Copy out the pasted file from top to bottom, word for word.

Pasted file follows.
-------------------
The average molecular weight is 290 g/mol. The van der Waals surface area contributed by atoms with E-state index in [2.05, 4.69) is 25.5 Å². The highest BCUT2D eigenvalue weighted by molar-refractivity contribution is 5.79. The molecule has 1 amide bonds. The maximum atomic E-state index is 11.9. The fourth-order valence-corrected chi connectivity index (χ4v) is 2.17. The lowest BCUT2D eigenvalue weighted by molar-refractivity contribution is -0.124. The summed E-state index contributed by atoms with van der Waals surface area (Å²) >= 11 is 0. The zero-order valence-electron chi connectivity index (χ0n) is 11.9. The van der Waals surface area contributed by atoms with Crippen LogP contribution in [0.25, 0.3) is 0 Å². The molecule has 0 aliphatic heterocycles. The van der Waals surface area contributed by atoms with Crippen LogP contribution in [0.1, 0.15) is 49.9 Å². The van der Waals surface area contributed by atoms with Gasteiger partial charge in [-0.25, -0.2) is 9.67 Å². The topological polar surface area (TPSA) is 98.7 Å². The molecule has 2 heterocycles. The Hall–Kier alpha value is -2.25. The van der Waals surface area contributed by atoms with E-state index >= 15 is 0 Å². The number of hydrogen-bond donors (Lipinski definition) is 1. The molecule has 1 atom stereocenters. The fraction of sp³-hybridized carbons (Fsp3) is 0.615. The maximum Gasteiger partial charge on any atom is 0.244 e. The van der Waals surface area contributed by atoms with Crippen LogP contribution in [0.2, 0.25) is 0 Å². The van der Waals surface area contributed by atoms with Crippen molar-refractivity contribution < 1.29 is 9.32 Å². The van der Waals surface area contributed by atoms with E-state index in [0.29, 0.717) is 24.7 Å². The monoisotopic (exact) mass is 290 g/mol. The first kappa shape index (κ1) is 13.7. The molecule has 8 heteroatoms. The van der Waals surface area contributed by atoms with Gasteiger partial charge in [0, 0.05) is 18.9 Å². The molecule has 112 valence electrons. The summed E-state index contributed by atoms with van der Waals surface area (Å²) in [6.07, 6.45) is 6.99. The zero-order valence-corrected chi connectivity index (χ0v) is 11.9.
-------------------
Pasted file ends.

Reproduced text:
The average molecular weight is 290 g/mol. The van der Waals surface area contributed by atoms with E-state index in [2.05, 4.69) is 25.5 Å². The highest BCUT2D eigenvalue weighted by molar-refractivity contribution is 5.79. The molecule has 1 amide bonds. The maximum atomic E-state index is 11.9. The fourth-order valence-corrected chi connectivity index (χ4v) is 2.17. The lowest BCUT2D eigenvalue weighted by molar-refractivity contribution is -0.124. The summed E-state index contributed by atoms with van der Waals surface area (Å²) >= 11 is 0. The zero-order valence-electron chi connectivity index (χ0n) is 11.9. The van der Waals surface area contributed by atoms with Crippen LogP contribution in [0.25, 0.3) is 0 Å². The molecule has 0 aliphatic heterocycles. The van der Waals surface area contributed by atoms with Crippen LogP contribution in [0.1, 0.15) is 49.9 Å². The van der Waals surface area contributed by atoms with Gasteiger partial charge in [-0.25, -0.2) is 9.67 Å². The topological polar surface area (TPSA) is 98.7 Å². The molecule has 2 heterocycles. The Hall–Kier alpha value is -2.25. The van der Waals surface area contributed by atoms with E-state index >= 15 is 0 Å². The number of hydrogen-bond donors (Lipinski definition) is 1. The molecule has 1 atom stereocenters. The fraction of sp³-hybridized carbons (Fsp3) is 0.615. The maximum Gasteiger partial charge on any atom is 0.244 e. The van der Waals surface area contributed by atoms with Crippen LogP contribution in [0.2, 0.25) is 0 Å². The van der Waals surface area contributed by atoms with Crippen molar-refractivity contribution < 1.29 is 9.32 Å². The van der Waals surface area contributed by atoms with E-state index in [0.29, 0.717) is 24.7 Å². The monoisotopic (exact) mass is 290 g/mol. The first kappa shape index (κ1) is 13.7. The molecule has 8 heteroatoms. The van der Waals surface area contributed by atoms with Gasteiger partial charge in [0, 0.05) is 18.9 Å². The molecule has 112 valence electrons. The summed E-state index contributed by atoms with van der Waals surface area (Å²) in [6.07, 6.45) is 6.99. The zero-order valence-corrected chi connectivity index (χ0v) is 11.9.